Why You Shouldn’t Combine Chantix and Alcohol

Chantix and alcohol

When you take a look at the side effects of Chantix, a drug meant to help people stop smoking cigarettes, you will learn that Chantix has an effect on alcohol use as well. Specifically, taking Chantix can reduce the user’s tolerance for drinking alcohol. Naturally, this leaves people wondering whether or not Chantix and alcohol can be mixed. Moreover, there is some evidence that Chantix may actually help people recover from addiction to alcohol in some cases.

But unfortunately, the risks of combining Chantix and alcohol may be detrimental to people who struggle with addiction. If you are somebody who is curious about taking Chantix while using alcohol, continue reading for all of the information you need on whether or not it’s safe to combine these two substances.

What Does Chantix Do?

Chantix, otherwise known by its generic name of varenicline, is an FDA-approved prescription medication that doctors sometimes prescribe to people who want or need to stop smoking. The way that the Chantix medication is thought to work has to do with the amount of dopamine that is released throughout the body and brain.

Essentially, cigarettes contain the addictive substance nicotine, which, when consumed, releases the chemical dopamine. Dopamine is part of the reward system in the brain because when it’s released, it makes you feel calmer and happier. This makes your brain start to relate cigarettes to these rewarding feelings. So, when your dopamine levels drop just a little while later, the body and brain crave more of those happy hormones, leading many people to pick up another cigarette, and another, and so on.

When people use Chantix, however, the nicotine can’t attach to the brain receptors that release dopamine. This eliminates much of the rewarding feelings that come with smoking. The thought behind Chantix is that it levels out the chemicals throughout the body so that the brain doesn’t crave as much of the addictive substance. Over time, the Chantix medication helps a lot of people reduce their cravings for cigarettes and therefore slowly but surely stop smoking altogether.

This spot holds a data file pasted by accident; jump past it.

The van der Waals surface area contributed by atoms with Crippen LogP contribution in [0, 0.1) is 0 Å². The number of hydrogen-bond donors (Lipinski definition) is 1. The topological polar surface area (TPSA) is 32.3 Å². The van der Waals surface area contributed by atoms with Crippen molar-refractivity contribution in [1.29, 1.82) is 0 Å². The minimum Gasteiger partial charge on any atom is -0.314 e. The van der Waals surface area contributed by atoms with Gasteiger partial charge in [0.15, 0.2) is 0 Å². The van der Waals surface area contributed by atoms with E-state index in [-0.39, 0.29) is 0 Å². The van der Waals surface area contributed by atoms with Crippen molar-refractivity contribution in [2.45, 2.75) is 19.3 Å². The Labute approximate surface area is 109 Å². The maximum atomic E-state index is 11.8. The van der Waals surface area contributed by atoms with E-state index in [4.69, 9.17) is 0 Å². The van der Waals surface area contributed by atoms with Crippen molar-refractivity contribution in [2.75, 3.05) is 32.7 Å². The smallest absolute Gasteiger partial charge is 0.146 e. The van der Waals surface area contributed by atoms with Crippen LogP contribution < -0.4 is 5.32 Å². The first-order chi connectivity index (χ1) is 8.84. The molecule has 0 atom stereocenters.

But as with any prescription medication, Chantix comes with its own risks and side effects. Notably, some Chantix side effects have to do with the way that Chantix and alcohol interact with one another. On the one hand, these side effects are actually shown to help people who struggle with an alcohol addiction to not feel as many cravings for alcohol. But the other side of this is what we’ll discuss next: the dangerous complications of mixing Chantix and alcohol.

What Are the Risks of Chantix and Alcohol Use?

Risks of Chantix and Alcohol

To begin, Chantix comes with a list of things to avoid when first taking the medication. This includes consuming alcohol. In fact, the FDA warns that drinking alcohol while using Chantix can have serious negative effects on a person. Not only does Chantix increase the risk of becoming intoxicated, but this medication also can significantly alter somebody’s behavior when combined with alcohol. The warnings on the box say that people who drink on Chantix can have aggressive behaviors that put themselves or others at risk.

Some people even report Chantix horror stories in which they combined Chantix and alcohol before suddenly behaving strangely. Other users blacked out and were unable to remember anything that happened before they regained consciousness. Additionally, Chantix dreams or nightmares that happen when you take the medication can be very frightening and realistic, causing severe anxiety and panic to the user.